Mallett appeared on two TV programs, History Cold Case in Britain and The Decrypters in the US, using archaeological cases to illustrate forensic science. More than reconstruct historical faces, the shows allowed the viewing public to put a face to Xanthe Mallett. She became a star.
“Quite often what I used to do, I’d be blonde for filming, and then go back to my natural colour when I wasn’t filming,” she says. “It’s amazing how [with] something really simple, you can regain your anonymity. People are very superficial in what they see. So they may go, ‘Oh, I think I recognise your face’, and I go, ‘No, no, one of those faces’.”
But she loved receiving emails from children, asking, ‘How do I get into science?’
While Mallett demonstrated to audiences what science could actually do, the feast of crime-science dramas continued to feed the viewing public’s imagination.
“I think it’s hindered what people think science can do,” she says of the TV drama shows. “They think that now you press a button, and you get everything, and it’s easy. But it has opened them up to different sciences. Before Bones, people would go, ‘What’s forensic anthropology?’ Now, I go, ‘Bones. But real.’ And they go, ‘Oh, I know what you mean’."
She may have been a face of forensic science in Britain, but by early 2012, Xanthe Mallett wanted to progress in her field, away from familiar surroundings: “I knew if I wanted to be a grown-up, I had to step away and be somewhere new.”
She returned to a place she already knew, emigrating to Australia with her husband, Neil, and lecturing in criminology at the University of New England. A couple of years ago came an offer to establish a criminology course at the University of Newcastle.
“It was exciting to be able to do that from the ground,” Mallett says. The course is quickly growing in popularity, she says, with students from fields as diverse as law and psychology to literature.
“People just love extremes, extremes of behaviour, and true crime is massive. Everyone seems to have a fascination with it. I don’t know why that is. Clearly I like it!”
Mallett likes what she does so much that she has continued talking about it in the media. As a result, she commutes to Newcastle; she lives in Sydney. Mallett has appeared as an expert on a string of Australian true crime TV programs. She has most recently been seen in Murder, Lies and Alibis.
Mallett has also written a book with the confronting title, Mothers Who Murder. The book also taps into a topic she explored in her PhD research, how forensic evidence is used in courts, and how that is represented could lead to a miscarriage of justice.
More than write about the issue, Mallett has provided science-related advice to a group called the Bridge of Hope Innocence Initiative, which looks at cases where a person may have been wrongfully convicted.
“People say to me, ‘Do you think they did it?’, and I go, ‘It doesn’t matter whether I think they did it or not," Mallett explains.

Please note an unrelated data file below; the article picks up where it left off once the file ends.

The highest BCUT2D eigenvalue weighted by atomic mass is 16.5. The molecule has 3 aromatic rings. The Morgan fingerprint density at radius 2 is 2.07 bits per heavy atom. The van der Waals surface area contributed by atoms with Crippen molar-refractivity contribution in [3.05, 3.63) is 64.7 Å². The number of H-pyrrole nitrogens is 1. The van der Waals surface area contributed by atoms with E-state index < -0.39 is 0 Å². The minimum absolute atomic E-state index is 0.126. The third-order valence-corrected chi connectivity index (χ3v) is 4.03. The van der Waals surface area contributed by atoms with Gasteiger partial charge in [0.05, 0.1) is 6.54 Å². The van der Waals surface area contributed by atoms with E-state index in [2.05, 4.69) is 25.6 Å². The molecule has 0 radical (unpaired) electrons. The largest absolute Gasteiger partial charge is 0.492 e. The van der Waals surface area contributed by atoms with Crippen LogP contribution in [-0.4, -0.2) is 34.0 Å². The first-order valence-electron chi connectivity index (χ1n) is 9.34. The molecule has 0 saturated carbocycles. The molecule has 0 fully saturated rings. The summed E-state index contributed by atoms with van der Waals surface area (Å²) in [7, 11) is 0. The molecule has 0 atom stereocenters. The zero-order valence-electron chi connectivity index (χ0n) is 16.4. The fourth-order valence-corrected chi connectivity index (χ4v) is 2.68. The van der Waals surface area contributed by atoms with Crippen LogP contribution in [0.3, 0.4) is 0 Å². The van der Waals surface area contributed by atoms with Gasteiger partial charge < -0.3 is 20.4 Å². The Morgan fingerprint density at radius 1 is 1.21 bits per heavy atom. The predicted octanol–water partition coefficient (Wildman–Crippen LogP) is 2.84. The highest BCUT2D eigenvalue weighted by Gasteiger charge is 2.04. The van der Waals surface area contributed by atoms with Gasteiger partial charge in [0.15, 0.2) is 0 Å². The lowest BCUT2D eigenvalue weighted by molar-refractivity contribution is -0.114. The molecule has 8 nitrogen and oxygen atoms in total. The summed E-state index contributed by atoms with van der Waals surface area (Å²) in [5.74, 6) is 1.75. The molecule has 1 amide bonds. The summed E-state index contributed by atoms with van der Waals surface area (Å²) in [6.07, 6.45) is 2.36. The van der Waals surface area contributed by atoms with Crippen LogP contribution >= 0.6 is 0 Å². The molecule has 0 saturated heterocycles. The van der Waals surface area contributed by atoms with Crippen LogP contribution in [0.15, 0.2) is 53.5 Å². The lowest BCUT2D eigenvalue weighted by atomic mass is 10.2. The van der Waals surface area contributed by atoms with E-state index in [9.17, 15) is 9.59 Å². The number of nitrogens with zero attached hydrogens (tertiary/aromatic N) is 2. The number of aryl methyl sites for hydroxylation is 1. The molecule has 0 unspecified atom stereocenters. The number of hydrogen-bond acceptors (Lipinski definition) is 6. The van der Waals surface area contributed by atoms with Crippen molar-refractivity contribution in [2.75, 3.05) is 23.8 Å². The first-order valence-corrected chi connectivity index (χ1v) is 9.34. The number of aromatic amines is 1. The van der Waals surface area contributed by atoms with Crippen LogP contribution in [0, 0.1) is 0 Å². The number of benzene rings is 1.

"The point is, ‘Is there evidence to put somebody in prison?’. And if the answer is ‘No’, they shouldn’t be there. Because, otherwise, what justice is there for anybody?”
Through her work, Mallett has examined the cases of two well-known women behind bars: Kathleen Folbigg, convicted of killing her four children, and Keli Lane, in prison for the murder of her newborn baby.
“I visit Kathleen and Keli Lane,” she says. “They both wrote to me after the book came out, so I’ve been going to see them since then.
“They’re both different to what I expected. They’re both very driven and committed,and I think it takes so much willpower and stamina to keep going.
“I like them more than I expected. I didn’t expect to dislike them. Keli Lane is very articulate, bright, and charismatic. I’m not saying that’s a surprise, but I was surprised how likeable she was, because all you see of her is in the media, looking very closed. That’s not who she is at all.”
Rather than stick to science, does Mallett wish she had studied law?
“I don’t think I’d want to be a lawyer per se. I think a lot of the law is about wanting to win,” she replies. “I like the science side of it, you still have an impact without being embedded.”
Mallett also works with police forces across Australia on a range of cases, using her kit bag of forensic science skills, which is also handy for intriguing lunch companions.
“Your DNA could be lifted off that glass,” she says. “You could get a facial likeness from the DNA on that glass.”
To give herself a break, Mallett loves to run. She jogs for about 10 kilometres on a running machine most days.
“I’m not meant to run. I’ve had 11 [knee] operations. My surgeon is not impressed. But what are you going to do?”
What about the pain?
“I just ignore it. I do enjoy [running] and I always feel better afterwards.”
Despite her working with the evidence of the worst humans can do to each other, Mallett still embraces humanity. And she says it’s important to not forget about the victims of crimes.
“Often everyone knows the name of the offender,” she says. “Everyone in here would know Ivan Milat, but how many people can name any of his victims? All they do is become one of the seven backpackers.
“I think it’s important to keep reminding people they are people.
"And then when police have gone over and above, or whoever it may be, that we celebrate those heroes, because they’re like the light in the dark, aren’t they?”